Monday, April 29, 2024

On Being Pruned


John 15:1-18

Easter 5 / Year B

Jesus said, “I am the true vine… Every branch that bears fruit the Father prunes to make it bear more fruit.”

I read in a passage years ago which has stayed with me ever since and changed my life:

Out of the morning mist a magnificent bald eagle swept down and in one smooth movement caught his salmon fresh from the sea and was gone again.  It was a sight I shall remember ‘til I die.  That magnificent bird had emerged from its fragile shell, as helpless as we were at birth.  But it survived, because of the nest.  Then feathers grew.  The eyes brightened.  The talons strengthened.  One day the bird stood poised upon the nest and all the future of its life lay before it, the vista vast, the glorious rivers and forests and fountains of the earth.  To take possession of it, however, he had to stretch his wings, take the daring leap, trust the air, have faith in whatever great eagle gods there are and go!  The instinct to fly and the instinct to nest met in that moment.  There comes a point in everyone’s spiritual life when that issue is joined and must be faced.

Will we dare to fly, to test our wings, to see the great wide world in all its manifold wonder, or will we nestle down where we are, complacent, conservative, content to patch and tidy and rearrange the mud and wattles of our existing world?

Life is a series of letting goes.  Think about it.  Our very first experience – being born – involves letting go.  Cutting the umbilical cord is a kind of pruning, isn’t it.  Early childhood activities like swimming and biking require us to let go so we can move forward.  The first day of school and the celebration of graduation – while being wonderful achievements – are also times a pruning.  Becoming an empty-nester, retirement, downsizing, being widowed, giving up driving – each has an element of pruning to it, some more welcome than others; some more challenging than others.  From birth to death we are being pruned.  When it comes to gardening, pruning is essential for the health of the plant and its fruit-bearing potential.  It allows the plant to focus its nutrients on those areas of loss in order to foster healing and growth.  So it is with life.

God’s pruning comes externally through life-altering events which require us to let go and move forward in a bold, new way.  It can also come internally as we learn to let go of certain ideas, experiences, and expectations.  There is a Zen story about two monks who encounter a wealthy woman scolding her attendants for any number of infractions, chief of which is their inability to help her cross over a muddy puddle because they are weighed down with all her bags and packages.  The younger monk passes by her, but the older monk puts the woman on his back, carries her across the puddle, and puts her down safe and dry on the other side.  Not even offering a word of thanks, the woman shoves the monk out of her way and departs in a huff.  As they walk on, the younger monk stews in silence about this for some time.  Finally he says, “That woman was selfish and rude, even though you carried her on your back.”  The older monk replies, “I set her down hours ago.  Why are you still carrying her?”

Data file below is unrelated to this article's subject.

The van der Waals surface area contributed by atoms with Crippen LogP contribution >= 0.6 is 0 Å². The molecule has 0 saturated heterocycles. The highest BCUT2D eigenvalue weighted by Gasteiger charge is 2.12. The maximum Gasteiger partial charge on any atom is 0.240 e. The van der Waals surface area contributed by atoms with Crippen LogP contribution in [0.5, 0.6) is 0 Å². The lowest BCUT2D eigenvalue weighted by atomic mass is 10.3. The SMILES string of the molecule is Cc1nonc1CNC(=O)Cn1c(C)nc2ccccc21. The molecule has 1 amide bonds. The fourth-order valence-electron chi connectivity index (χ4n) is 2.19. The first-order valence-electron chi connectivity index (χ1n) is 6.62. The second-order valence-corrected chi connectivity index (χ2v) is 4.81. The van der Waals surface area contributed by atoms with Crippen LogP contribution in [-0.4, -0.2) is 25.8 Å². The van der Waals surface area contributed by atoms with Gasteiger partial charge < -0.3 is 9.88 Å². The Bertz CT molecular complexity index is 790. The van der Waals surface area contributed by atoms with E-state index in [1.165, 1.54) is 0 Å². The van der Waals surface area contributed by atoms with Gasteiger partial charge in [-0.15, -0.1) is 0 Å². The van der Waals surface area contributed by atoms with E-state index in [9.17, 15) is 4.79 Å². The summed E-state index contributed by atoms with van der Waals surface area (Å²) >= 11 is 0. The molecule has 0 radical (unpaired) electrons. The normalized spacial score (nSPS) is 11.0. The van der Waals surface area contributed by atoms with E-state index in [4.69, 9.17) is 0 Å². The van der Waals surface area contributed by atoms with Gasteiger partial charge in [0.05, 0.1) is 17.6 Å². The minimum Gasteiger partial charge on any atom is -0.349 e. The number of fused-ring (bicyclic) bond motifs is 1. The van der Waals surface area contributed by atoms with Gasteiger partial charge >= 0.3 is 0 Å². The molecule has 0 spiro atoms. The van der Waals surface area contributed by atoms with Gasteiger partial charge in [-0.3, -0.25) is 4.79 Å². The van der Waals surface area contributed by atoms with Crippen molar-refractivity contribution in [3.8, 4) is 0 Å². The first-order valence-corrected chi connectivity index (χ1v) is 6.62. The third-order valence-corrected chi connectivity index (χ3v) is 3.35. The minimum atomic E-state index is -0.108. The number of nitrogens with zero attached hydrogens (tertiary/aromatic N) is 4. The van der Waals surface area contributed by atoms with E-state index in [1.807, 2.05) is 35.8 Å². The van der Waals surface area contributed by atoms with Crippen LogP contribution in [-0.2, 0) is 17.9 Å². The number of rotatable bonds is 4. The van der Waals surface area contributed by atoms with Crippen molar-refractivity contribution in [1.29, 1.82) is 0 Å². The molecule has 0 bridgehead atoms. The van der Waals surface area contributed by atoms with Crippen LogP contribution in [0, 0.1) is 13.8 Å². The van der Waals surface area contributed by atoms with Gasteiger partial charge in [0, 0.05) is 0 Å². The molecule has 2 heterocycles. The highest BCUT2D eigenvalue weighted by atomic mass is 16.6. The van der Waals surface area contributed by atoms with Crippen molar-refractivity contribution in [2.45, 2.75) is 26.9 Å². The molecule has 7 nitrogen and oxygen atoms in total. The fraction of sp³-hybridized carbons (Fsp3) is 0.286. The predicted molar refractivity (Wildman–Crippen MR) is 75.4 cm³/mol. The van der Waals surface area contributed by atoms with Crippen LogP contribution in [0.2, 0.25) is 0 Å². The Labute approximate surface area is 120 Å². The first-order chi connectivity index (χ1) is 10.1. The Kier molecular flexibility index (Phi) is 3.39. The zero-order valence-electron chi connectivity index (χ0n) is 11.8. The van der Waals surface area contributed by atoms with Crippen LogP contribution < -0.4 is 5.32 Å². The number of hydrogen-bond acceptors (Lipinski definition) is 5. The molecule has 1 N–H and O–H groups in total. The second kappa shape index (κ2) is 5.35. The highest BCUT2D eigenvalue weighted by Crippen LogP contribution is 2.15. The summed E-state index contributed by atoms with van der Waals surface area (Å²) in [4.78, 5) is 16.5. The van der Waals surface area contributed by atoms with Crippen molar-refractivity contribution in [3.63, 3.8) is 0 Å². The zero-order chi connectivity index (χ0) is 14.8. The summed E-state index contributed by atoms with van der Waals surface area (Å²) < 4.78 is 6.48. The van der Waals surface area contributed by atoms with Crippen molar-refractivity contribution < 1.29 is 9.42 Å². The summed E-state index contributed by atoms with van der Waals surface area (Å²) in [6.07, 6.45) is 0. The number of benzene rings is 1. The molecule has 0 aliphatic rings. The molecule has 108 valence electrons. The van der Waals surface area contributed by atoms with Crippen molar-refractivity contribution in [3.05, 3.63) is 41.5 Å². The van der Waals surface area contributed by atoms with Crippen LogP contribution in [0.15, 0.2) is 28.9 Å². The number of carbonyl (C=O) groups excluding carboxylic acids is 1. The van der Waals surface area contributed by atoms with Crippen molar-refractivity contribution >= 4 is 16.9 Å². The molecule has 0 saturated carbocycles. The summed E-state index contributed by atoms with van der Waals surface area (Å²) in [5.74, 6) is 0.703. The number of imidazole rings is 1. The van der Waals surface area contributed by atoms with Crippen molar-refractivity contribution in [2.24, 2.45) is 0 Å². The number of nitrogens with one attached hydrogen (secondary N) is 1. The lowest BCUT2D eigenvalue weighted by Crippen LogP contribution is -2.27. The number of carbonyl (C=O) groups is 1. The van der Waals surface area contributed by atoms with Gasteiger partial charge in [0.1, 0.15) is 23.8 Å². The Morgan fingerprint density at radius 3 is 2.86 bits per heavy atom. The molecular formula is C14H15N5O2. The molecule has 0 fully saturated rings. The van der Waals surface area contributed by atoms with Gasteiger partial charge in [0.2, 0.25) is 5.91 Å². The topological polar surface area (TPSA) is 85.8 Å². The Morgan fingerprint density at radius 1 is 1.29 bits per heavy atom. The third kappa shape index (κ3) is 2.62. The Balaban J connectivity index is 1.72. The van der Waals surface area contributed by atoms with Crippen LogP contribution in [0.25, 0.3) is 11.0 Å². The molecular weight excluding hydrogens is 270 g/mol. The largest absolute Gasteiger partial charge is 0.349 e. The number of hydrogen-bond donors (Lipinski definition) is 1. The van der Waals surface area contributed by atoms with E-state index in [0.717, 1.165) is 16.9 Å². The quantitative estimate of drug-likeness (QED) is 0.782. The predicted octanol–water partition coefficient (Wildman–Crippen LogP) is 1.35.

Sometimes God prunes us in order for us to let go of the corrosive effects of staying stuck.  It happens because the things we fight against exhaust our vitality and stifle our ability to bear fruit.  The energy we devote to them is energy we cannot put to more positive pursuits.  God desires for each one of us to live a life marked by peace and joy and freedom but there are times this is possible only – like that eagle on the edge of the nest – by letting go and entrusting yourself into God’s care and keep.  Helen Keller once observed, “Often we focus so hard on the closed door that we do not see the one that has been opened for us.”

Those of you who live for my analysis of New Testament Greek will be thrilled to know three words which appear throughout today’s reading – pruning, removing, and cleansing – are closely related.  This suggests pruning and removing, while painful, are actually a cleansing process enabling a person to move forward in life with life. 

Sometimes this cleansing looks like pruning away something from the past which is holding you back.  The motivational speaker Steve Maraboli says, “Letting go means coming to the realization some people are a part of your history, but not a part of your destiny.”  Who or what in your life is a part of your history, but not your destiny?  Let God prune it.  Sometimes the cleansing looks like letting go of something you cannot take forward into your future.  It is so difficult to let go of the known, the tried and true, the familiar.  It is challenging to accept the sun is setting on a part of your life you don’t yet want to see go dark.  A woman once wrote to Ann Landers seeking advice.  Her children wanted her to sell her home and move into a retirement community, but she was fighting them tooth and nail.  The columnist offered this:

Some people believe holding on and hanging in there are signs of great strength.  However, there are times when it takes much more strength to know when to let go and then do it.

I am not very good at gardening because I am not very good at pruning.  Mums bloom and then go blah.  Tomato plants grow longer and longer vines, but the fruit thins and withers.  I don’t want this to be a metaphor for my life, and I suspect neither do you.  The good news we hear today is God does know how to prune us so we can continue to bear much fruit.